Kuwaiti nationals working in the private sector are in line for hefty pay increases, following on from double-digit hikes awarded to state workers earlier this year and fuelling concerns of a spike in inflation.
The Gulf emirate’s civil service commission proposed increases of up to 330 Kuwaiti dinars ($1,190) per month after the government agreed to wage rises of between 25 and 30 percent for public sector employees.
The commission’s proposals are likely to win cabinet approval, which would oblige firms to honor the increases for nationals on their payrolls.
The increases for state workers followed strikes that hit Kuwait’s airport and shipping sector earlier this year.
Annual inflation reached 4.1 percent in March and, while the country’s oil wealth enables it to absorb a spike in earnings in the short term, policymakers and economists warn price pressures will mount if settlements do not moderate.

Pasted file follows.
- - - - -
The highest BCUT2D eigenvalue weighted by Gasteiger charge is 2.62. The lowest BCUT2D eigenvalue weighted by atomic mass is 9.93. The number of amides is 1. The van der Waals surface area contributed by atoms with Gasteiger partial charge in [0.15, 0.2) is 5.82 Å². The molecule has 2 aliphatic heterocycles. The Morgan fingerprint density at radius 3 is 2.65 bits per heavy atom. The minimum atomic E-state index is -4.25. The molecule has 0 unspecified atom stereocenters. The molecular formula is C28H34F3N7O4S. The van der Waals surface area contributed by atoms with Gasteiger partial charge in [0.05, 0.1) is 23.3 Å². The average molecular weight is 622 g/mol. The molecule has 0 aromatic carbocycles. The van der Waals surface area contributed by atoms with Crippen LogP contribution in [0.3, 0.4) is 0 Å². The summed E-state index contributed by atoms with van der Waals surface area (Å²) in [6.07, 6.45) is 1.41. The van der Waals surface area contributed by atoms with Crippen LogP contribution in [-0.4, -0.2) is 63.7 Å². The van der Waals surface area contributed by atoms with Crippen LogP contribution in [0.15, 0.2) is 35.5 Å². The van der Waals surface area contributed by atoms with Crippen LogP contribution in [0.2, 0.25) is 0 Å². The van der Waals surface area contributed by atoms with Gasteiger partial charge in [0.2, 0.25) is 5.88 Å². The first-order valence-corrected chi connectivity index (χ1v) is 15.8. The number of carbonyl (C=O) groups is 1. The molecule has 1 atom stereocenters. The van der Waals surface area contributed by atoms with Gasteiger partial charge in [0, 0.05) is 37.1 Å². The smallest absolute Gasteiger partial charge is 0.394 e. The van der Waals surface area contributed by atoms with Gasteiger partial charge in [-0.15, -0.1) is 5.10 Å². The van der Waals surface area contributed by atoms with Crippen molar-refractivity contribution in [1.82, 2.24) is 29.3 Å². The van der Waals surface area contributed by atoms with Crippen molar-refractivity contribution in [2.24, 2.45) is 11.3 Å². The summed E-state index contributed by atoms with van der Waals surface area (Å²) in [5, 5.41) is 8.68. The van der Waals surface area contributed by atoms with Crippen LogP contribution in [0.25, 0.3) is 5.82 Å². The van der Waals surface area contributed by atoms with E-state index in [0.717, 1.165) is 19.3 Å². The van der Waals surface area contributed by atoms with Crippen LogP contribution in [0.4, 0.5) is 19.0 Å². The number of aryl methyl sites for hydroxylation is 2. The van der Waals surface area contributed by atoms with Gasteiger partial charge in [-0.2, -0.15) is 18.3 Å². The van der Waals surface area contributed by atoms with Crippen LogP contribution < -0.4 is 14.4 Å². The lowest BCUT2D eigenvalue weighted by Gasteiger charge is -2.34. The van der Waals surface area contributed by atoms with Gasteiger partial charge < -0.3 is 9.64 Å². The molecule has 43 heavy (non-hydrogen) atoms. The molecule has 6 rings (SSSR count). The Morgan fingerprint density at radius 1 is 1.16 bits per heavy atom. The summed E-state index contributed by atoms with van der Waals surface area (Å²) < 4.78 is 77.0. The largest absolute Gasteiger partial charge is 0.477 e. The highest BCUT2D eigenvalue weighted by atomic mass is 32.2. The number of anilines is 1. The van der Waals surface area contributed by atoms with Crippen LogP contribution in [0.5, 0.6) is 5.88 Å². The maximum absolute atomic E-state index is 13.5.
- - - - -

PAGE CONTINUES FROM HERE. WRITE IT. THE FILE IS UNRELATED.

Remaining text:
The rises for private sector workers will be based on qualifications in nine categories, state-run news agency KUNA reported late on Tuesday.
The most qualified ─ such as physicians, pharmacists and engineers ─ will get 330 dinars more a month. People without school education will get 50 dinars more, the agency quoted commission chairman Abdulaziz al-Zaben as saying.
The increases were not given in percentage terms.
The wage rise will cost the private sector 90 million dinars a year and affect 61,000 Kuwaitis, daily al-Qabas reported.
Most Kuwaitis work for the state in well paid, secure jobs. Around two-thirds of Kuwait’s roughly 3 million inhabitants are foreigners, making up the bulk of its workforce.